19 Page 19 Chapter Three: Required Actions Whether a company is trying to move its performance in lead management from Laggard to Industry Average, or Industry Average to Best-in-Class, the following actions will help spur the necessary performance improvements: Laggard Steps to Success Consider a lead management technology to mitigate the challenges of managing leads across marketing, sales, and services. Aberdeen research shows that only 8% of sales-ready opportunities in Laggard companies actually close, that s half the average of all respondents. This is a good indication that sales and marketing processes are not isolating true sales-ready leads, or, sales and marketing are misaligned. Without automation, it s difficult to manually identify opportunities that may slip through the pipeline; many times these are still real revenue generating opportunities, but they require a longer sales cycle. Best-in-Class organizations use technology to add formalized structure to how and when leads are passed from marketing to sales, and sales back to marketing. Increase performance with lead nurturing campaigns. One of the benefits derived from lead management processes and lead scoring models is the ability to nurture prospects or customers who are not ready to purchase. Many organizations overlook the strategic value of measuring conversion rates from nurturing campaigns. Laggards can continue to extract measurable value from existing customers and prospects by developing initiatives to enhance conversion from nurturing campaigns through cross-selling and up-selling initiatives. Start segmenting and targeting customers. Laggard organizations are equally as likely as Best-in-Class to use light personalization techniques in outgoing campaigns (personalizing with a name in the salutation). The research proves that even simple segmentation of lists leads to higher performance in click-through rates, open rates (with effective subject lines), and conversion rates. Segmentation does not have to involve advanced criteria or even a highly robust customer database. Laggards can improve marketing campaign performance today, by simply segmenting their lists based on demographic region, products purchased, or other attributes that already exist within the CRM or marketing database. Couple this with a lead scoring approach that automates customer engagement based on behavior, and performance increases are unavoidable. Fast Facts 81% of Best-in-Class used lead management tools. 42% of Laggards used lead management but 33% plan to in the next two years. 36% of Best-in-Class use BI tools for marketing, versus 13% of all others.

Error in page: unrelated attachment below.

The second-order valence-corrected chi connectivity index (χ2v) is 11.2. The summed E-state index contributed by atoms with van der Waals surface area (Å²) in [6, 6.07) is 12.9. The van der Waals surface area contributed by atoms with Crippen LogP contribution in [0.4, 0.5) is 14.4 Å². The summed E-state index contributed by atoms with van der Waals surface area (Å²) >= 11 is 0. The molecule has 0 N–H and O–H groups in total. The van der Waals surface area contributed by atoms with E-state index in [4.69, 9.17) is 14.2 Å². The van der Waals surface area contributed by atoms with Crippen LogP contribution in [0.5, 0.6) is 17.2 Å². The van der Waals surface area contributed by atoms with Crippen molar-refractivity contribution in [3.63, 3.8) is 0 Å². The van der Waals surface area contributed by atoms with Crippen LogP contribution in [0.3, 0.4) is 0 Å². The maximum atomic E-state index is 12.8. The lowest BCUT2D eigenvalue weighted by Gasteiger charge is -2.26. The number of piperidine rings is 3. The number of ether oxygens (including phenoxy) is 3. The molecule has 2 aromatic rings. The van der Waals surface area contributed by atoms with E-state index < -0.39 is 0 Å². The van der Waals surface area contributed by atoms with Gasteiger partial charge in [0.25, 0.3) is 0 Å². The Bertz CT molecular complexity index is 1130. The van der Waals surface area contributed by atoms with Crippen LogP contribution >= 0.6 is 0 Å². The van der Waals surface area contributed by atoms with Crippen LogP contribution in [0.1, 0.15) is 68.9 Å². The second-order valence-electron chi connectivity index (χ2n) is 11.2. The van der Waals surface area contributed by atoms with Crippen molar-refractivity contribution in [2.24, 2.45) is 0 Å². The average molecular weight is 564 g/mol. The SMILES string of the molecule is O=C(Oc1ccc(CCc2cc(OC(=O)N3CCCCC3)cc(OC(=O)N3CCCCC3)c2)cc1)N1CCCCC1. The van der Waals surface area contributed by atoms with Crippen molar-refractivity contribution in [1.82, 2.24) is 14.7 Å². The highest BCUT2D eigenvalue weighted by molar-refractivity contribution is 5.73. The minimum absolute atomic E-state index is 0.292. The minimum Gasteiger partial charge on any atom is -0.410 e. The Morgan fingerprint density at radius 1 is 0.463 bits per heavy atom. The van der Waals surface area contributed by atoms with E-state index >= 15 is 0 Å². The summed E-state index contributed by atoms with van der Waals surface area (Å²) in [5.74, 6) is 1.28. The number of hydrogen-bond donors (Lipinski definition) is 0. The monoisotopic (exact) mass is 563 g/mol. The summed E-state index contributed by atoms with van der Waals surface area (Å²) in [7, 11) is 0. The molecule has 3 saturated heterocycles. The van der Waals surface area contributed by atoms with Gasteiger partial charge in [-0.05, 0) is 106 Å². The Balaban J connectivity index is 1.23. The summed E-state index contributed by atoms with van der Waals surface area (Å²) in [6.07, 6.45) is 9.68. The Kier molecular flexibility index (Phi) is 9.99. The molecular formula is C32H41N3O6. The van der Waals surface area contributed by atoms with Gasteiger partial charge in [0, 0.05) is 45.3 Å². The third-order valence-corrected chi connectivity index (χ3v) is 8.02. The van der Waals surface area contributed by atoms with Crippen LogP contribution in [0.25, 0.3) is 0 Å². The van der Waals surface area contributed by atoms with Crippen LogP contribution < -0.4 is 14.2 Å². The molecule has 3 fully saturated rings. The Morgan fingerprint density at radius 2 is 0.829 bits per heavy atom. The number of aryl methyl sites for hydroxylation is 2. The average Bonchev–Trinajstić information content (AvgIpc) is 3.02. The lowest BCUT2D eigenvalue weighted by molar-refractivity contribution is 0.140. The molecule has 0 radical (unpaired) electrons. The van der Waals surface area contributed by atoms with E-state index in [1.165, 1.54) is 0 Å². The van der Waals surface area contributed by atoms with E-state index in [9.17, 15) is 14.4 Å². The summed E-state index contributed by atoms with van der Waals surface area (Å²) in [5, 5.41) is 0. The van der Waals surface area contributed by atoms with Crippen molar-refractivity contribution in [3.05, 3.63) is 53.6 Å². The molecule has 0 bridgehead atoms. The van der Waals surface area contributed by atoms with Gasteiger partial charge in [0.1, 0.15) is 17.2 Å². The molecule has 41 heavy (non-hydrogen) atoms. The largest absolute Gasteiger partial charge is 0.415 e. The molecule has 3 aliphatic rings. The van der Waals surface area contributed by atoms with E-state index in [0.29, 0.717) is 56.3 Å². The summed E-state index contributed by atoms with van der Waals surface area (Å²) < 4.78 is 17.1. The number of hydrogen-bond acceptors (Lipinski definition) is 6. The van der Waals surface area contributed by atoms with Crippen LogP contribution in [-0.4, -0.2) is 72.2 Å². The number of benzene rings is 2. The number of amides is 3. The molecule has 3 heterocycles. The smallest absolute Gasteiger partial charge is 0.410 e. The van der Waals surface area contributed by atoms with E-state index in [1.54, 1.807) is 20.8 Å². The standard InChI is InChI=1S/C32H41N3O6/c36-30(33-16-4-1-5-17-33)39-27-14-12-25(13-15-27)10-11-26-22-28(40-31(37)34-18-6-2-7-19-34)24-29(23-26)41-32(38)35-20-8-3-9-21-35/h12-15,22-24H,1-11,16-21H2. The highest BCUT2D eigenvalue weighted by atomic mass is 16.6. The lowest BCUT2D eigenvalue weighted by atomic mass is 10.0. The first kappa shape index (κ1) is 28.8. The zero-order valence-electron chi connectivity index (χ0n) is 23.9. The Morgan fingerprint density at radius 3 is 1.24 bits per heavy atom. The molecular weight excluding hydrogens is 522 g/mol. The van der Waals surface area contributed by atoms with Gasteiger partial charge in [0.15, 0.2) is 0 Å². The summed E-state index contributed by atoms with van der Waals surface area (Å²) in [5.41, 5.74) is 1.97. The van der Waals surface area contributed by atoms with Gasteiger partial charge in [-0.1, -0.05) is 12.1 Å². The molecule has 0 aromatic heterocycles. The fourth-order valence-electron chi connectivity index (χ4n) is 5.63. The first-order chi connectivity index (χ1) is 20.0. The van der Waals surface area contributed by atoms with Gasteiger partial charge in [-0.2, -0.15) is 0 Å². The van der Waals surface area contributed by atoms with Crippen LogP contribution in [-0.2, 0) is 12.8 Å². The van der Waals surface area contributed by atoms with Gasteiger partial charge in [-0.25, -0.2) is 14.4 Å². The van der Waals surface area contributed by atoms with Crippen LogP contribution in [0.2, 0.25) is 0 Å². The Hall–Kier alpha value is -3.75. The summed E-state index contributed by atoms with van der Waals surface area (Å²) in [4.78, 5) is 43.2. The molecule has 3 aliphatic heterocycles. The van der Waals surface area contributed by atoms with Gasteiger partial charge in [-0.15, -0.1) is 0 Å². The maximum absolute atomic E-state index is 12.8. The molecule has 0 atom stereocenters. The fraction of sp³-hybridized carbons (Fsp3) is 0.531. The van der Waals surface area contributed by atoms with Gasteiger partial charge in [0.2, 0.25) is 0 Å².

20 Page 20 Industry Average Steps to Success Move beyond a lead nurturing approach and leverage multi-campaign programmatic nurturing. The Best-in-Class are 1.7-times more likely than the Industry Average to leverage a full nurturing program over one or two standardized lead nurturing campaigns. Nurturing isn t just for new leads. The LLM approach encourages organizations to consider the source of all revenue generating opportunities. Nurturing programs must be set up to address a few critical categories of opportunities: o New customer leads o Leads that have been engaged by sales but did not purchase and have not purchased from a competitor yet o Up-sell and cross-sell opportunities with existing customers Sales and marketing should be meeting on a periodic basis to review successes and failures. Alignment means both functions are working as a team, so if processes or practices are not yielding expected results, something needs to change. Seventy-three percent (73%) of superior performing organizations sales and marketing departments meet periodically to review performance. Both functions need to be open to feedback about what might work better in the future, and ways they can help each other be more effective. Marketers can learn a lot about how to develop more impactful marketing materials from a simple conversation with sales, and sales leaders must understand how marketers are positioning the products and services in the market. Best-in-Class Steps to Success Formalize the concept of LLM in the organization. The Bestin-Class demonstrate more than an aptitude for taking a programmatic approach to lead management. The capabilities within Best-in-Class organizations are building blocks for a LLM approach to lead management. Today, very few organizations map out all the different interactions between a new lead to conversion into a lifetime customer. A deeper understanding can help the entire organization think collectively about the customer experience and how to maximize revenue opportunities whether they are from a new lead or an existing customer. Allow sales to pass leads back to marketing for future nurturing. If sales and marking are aligned, then there needs to be a way to pass leads seamlessly between both functions. Sales need to be able to pass leads back to marketing for further nurturing if an opportunity in the pipeline suddenly goes cold. Marketing needs to develop separate lead nurturing programs to address the unique needs of a pre-qualified leads that are not yet ready to purchase. These are real revenue opportunities that all too often fail to be Lead scoring only works if the sales reps actually follow it. Even if the Sales VP and Marketing VP agree, if it's not implemented by sales reps then it has no value. ~ Director of Marketing, Software